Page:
With the price of oil stuck around $91, the support for the petrol currencies, including, Norway (NOK), Canada (CAD), Russia (RUB), Brazil (BRL), Mexico (MXN), and the UK (GBP) remains strong. The Russian ruble has seen the most support from the strong oil price. The Brazilian real, doesn’t really get to bask in the sun that the strong price of oil provides, because the Brazilian government is intervening to sell reals nearly every day.
The Canadian dollar/loonie continues its position above $1.02. One would think that the Chinese trade figures that printed this past weekend would carry over to the loonie and provide some breathing room on the global growth concerns that have held a grip on the loonie for the past few weeks. But, if the traders want to hold the loonie steady-Eddie above $1.02, that’s fine with me. I think that somewhere between parity and $1.05 is about where the Canadian dollar should be, and $1.02 is in that range! At least the last time I checked by statistics! HA!
Did you see the latest move by Singapore? This is pretty interesting stuff, folks. But before we start here, long time readers know my feelings toward Singapore, and how they use their currency’s strength to fight their inflation. Well, they have already become a hub for Chinese renminbi (CNY). And now they look to become the Asian metals hub. Here’s the skinny. Singapore repealed their 7% tax on investment grade gold and other precious metals, in hopes that repealing the tax would lure bullion refiners/mining companies to the country and that would lead to metals trading houses moving to Singapore, thus transforming Singapore to a metals pricing hub. Pretty forward thinking, don’t you think? Any questions on why Singapore continues to be on my hit parade?
A reader sent me a note this past weekend that was very telling on the economy, and not with all the fluff that the government adds. Here’s his take on this data… “If you look closely at the shipping numbers, the biggest decline is in the Eastern United States where a larger percentage of manufactured goods originate. Western shipments are either imports (loaded containers down 4%) or commodities (grain, coal, fertilizer, etc.).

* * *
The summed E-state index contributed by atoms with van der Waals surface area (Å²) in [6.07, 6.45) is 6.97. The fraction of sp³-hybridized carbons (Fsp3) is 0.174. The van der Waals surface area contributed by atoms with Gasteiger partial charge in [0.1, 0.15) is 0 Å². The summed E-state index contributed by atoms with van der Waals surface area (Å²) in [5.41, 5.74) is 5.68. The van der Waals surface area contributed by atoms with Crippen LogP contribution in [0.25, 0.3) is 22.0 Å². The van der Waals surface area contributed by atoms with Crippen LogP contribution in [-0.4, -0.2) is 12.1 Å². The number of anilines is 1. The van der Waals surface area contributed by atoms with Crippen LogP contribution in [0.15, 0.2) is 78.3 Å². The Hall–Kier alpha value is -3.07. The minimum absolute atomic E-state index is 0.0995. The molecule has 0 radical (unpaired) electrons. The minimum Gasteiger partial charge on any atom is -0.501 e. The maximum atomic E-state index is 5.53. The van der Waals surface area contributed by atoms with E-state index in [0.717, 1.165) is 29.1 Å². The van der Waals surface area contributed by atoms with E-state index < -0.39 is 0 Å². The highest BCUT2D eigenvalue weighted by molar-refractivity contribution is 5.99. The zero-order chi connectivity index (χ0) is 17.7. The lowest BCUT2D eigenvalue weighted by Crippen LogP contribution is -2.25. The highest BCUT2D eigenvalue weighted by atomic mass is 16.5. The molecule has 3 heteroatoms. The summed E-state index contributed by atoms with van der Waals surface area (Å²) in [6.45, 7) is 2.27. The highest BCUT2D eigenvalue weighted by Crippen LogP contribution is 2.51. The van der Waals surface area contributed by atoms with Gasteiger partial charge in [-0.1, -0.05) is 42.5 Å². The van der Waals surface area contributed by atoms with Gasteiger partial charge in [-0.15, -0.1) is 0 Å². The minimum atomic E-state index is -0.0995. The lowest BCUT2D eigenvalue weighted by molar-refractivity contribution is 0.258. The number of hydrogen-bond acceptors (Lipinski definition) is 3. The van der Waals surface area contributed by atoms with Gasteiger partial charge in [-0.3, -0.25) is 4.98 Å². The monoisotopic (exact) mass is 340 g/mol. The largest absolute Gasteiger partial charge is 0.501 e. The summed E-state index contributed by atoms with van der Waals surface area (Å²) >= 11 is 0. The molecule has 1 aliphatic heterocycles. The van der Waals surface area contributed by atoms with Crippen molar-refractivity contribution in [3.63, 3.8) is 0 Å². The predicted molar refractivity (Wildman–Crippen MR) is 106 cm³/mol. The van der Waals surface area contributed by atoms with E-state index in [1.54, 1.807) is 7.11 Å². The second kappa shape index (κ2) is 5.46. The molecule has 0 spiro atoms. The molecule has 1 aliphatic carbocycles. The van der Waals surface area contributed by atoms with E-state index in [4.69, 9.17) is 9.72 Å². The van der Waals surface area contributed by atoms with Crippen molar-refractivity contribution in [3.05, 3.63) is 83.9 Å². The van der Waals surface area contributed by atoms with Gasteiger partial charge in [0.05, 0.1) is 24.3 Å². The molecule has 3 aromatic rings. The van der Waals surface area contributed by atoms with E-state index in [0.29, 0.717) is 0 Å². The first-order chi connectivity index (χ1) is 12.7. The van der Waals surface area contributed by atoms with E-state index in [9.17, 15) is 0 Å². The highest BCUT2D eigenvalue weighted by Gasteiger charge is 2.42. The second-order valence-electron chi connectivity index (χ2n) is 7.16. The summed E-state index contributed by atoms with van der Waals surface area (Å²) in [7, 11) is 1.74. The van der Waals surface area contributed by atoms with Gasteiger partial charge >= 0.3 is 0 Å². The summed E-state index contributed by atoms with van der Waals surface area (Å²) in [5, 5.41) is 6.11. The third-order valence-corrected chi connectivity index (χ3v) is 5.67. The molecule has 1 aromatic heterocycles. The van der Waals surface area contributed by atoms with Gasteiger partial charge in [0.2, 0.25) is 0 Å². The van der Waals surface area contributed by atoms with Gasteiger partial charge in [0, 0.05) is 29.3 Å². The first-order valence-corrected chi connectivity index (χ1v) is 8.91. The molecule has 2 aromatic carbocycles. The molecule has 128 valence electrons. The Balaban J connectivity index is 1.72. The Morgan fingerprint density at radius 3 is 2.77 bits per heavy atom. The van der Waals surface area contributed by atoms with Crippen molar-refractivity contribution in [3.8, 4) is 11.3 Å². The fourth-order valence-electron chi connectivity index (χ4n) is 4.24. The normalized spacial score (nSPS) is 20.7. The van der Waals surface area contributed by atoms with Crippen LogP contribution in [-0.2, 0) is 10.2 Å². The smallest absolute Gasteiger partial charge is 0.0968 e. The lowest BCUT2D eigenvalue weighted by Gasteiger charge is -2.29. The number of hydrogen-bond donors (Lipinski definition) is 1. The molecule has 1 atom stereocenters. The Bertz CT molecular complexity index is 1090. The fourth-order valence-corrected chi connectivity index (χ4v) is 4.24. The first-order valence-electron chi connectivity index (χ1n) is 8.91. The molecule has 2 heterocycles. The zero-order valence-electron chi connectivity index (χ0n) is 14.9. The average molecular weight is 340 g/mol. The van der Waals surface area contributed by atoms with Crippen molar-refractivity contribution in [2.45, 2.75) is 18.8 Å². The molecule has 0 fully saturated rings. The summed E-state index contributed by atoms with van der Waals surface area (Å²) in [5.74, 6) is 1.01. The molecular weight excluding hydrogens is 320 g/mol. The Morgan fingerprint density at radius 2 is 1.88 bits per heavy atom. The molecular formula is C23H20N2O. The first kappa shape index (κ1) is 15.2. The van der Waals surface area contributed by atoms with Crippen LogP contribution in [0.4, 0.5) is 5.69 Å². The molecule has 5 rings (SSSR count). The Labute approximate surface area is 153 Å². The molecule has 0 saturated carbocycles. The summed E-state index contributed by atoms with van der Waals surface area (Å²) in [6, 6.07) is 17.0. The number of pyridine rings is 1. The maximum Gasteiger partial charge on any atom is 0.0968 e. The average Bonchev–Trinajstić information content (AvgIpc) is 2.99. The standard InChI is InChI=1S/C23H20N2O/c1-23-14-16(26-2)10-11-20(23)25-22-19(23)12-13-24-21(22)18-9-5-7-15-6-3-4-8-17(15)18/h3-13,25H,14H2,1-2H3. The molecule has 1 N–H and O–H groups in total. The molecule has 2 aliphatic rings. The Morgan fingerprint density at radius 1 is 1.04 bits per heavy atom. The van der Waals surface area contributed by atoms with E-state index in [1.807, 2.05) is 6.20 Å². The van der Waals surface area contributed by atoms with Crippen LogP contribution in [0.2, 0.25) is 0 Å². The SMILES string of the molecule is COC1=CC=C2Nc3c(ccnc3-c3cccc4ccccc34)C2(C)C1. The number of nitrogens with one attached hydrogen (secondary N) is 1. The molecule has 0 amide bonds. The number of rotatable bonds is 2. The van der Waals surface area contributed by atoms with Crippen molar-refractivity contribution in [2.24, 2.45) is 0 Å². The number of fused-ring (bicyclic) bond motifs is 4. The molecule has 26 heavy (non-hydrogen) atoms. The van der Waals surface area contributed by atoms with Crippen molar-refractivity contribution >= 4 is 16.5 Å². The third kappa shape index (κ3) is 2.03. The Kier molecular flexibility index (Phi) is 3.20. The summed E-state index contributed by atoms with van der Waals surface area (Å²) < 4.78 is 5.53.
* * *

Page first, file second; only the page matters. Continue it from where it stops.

“Here’s the scary number: Weekly carload volume on Eastern railroads was down 7.9 percent.
“Last time I saw such a huge plunge in rail shipments was in October 2008.”
Then There Was This… My friends over that The 5-Minute Forecast, had a great, short article on Friday…
“In his latest shareholder letter, Tocqueville Gold Fund chieftain John Hathaway bases that forecast on continued negative real interest rates: That is, as long as central banks push interest rates below the rate of inflation, gold performs well.
“‘Some suggest,’ Hathaway writes by way of answering the reader’s question, ‘that a Republican victory in November would be a game changer for gold. It could bring about the dismissal of Bernanke, the taming of fiscal deficits, the painless elimination of excess liquidity from bloated central bank balance sheets and the restoration of robust economic growth.’
“‘All of this,’ Mr. Hathaway goes on, ‘would need to occur within the four years allotted to a new administration while voters patiently awaited the magic to take effect. While this rosy scenario is possible, we believe it would be a long shot.
“‘Therefore, we regard any possible pre-election weakness in gold and mining stocks based on such a possibility as a buying opportunity.’”
Chuck again. You can look at the charts until your eyes are all watery and your sight blurry, but they all tell you the same thing. The prospects of a higher price of gold are good. But that’s the charts. You know me, I’m more of a fundamentalist, and for once the fundamentals and charts are singing from the same song sheet…
To recap. The Weekly Jobless Claims on Friday, and consumer optimism reaching a 5-year high, finally broke the bias to sell dollars. But that bias is weak this morning, and looks vulnerable to a reversal. Were games played with the Jobless Claims? I think so! China’s trade figures were better than expected, and we look to Wednesday’s print of third quarter GDP, which should be around 7.8%… And US retail sales dominate the data prints today.
Not every banker succumbed to the insanity of the housing bubble. Some saw what was happening and dodged it. These are the guys you want to stick with as an investor.
Marc Stefanski is one of them. He is the CEO of Third Federal Savings & Loan (TFSL on the Nasdaq). It is a Cleveland-based thrift founded by Marc’s parents in 1938.
“We were founded during the Great Depression,” Stefanski wrote in a letter in 2009, “so my parents built our company to be Depression-proof.” And so it is. Today, TFSL is one of the best-capitalized banks in the US. (More on that below.) But TFSL had to walk a lonely road to get here.